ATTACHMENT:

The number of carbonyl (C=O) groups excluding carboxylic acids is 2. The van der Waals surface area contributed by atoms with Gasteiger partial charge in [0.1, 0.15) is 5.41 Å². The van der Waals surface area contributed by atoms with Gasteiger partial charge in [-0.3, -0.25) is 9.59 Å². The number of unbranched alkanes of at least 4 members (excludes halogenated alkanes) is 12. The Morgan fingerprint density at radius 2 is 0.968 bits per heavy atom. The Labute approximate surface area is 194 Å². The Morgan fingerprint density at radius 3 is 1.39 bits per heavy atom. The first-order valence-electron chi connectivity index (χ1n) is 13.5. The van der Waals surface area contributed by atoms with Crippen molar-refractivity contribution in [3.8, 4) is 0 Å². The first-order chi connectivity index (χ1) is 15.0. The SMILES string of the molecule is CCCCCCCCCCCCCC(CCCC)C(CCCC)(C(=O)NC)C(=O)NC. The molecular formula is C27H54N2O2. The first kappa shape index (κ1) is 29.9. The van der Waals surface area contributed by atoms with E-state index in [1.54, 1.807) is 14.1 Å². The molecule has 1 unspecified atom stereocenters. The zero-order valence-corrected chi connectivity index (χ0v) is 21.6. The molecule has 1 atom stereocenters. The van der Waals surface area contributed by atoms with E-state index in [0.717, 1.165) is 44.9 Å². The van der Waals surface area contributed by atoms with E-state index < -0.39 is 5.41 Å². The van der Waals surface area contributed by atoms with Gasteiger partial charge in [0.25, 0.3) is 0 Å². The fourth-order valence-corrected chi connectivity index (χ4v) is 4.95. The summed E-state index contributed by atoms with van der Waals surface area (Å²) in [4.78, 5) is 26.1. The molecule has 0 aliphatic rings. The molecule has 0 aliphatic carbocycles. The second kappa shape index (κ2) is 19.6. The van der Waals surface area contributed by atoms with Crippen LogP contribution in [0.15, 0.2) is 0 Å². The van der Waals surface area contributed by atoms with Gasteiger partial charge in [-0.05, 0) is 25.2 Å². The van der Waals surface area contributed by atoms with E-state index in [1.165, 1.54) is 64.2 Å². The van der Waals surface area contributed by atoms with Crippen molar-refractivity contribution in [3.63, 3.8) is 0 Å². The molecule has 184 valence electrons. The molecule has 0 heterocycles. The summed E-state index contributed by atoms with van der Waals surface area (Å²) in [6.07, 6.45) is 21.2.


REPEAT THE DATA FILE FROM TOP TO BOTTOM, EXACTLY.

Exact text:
The number of carbonyl (C=O) groups excluding carboxylic acids is 2. The van der Waals surface area contributed by atoms with Gasteiger partial charge in [0.1, 0.15) is 5.41 Å². The van der Waals surface area contributed by atoms with Gasteiger partial charge in [-0.3, -0.25) is 9.59 Å². The number of unbranched alkanes of at least 4 members (excludes halogenated alkanes) is 12. The Morgan fingerprint density at radius 2 is 0.968 bits per heavy atom. The Labute approximate surface area is 194 Å². The Morgan fingerprint density at radius 3 is 1.39 bits per heavy atom. The first-order valence-electron chi connectivity index (χ1n) is 13.5. The van der Waals surface area contributed by atoms with Crippen molar-refractivity contribution in [3.8, 4) is 0 Å². The first-order chi connectivity index (χ1) is 15.0. The SMILES string of the molecule is CCCCCCCCCCCCCC(CCCC)C(CCCC)(C(=O)NC)C(=O)NC. The molecular formula is C27H54N2O2. The first kappa shape index (κ1) is 29.9. The van der Waals surface area contributed by atoms with E-state index in [1.54, 1.807) is 14.1 Å². The molecule has 1 unspecified atom stereocenters. The zero-order valence-corrected chi connectivity index (χ0v) is 21.6. The molecule has 1 atom stereocenters. The van der Waals surface area contributed by atoms with E-state index in [0.717, 1.165) is 44.9 Å². The van der Waals surface area contributed by atoms with E-state index < -0.39 is 5.41 Å². The van der Waals surface area contributed by atoms with Gasteiger partial charge in [0.25, 0.3) is 0 Å². The fourth-order valence-corrected chi connectivity index (χ4v) is 4.95. The summed E-state index contributed by atoms with van der Waals surface area (Å²) in [4.78, 5) is 26.1. The molecule has 0 aliphatic rings. The molecule has 0 aliphatic carbocycles. The second kappa shape index (κ2) is 19.6. The van der Waals surface area contributed by atoms with Crippen LogP contribution in [0.15, 0.2) is 0 Å². The van der Waals surface area contributed by atoms with Gasteiger partial charge in [-0.05, 0) is 25.2 Å². The van der Waals surface area contributed by atoms with E-state index in [1.165, 1.54) is 64.2 Å². The van der Waals surface area contributed by atoms with Crippen molar-refractivity contribution in [3.63, 3.8) is 0 Å². The molecule has 184 valence electrons. The molecule has 0 heterocycles. The summed E-state index contributed by atoms with van der Waals surface area (Å²) in [6.07, 6.45) is 21.2.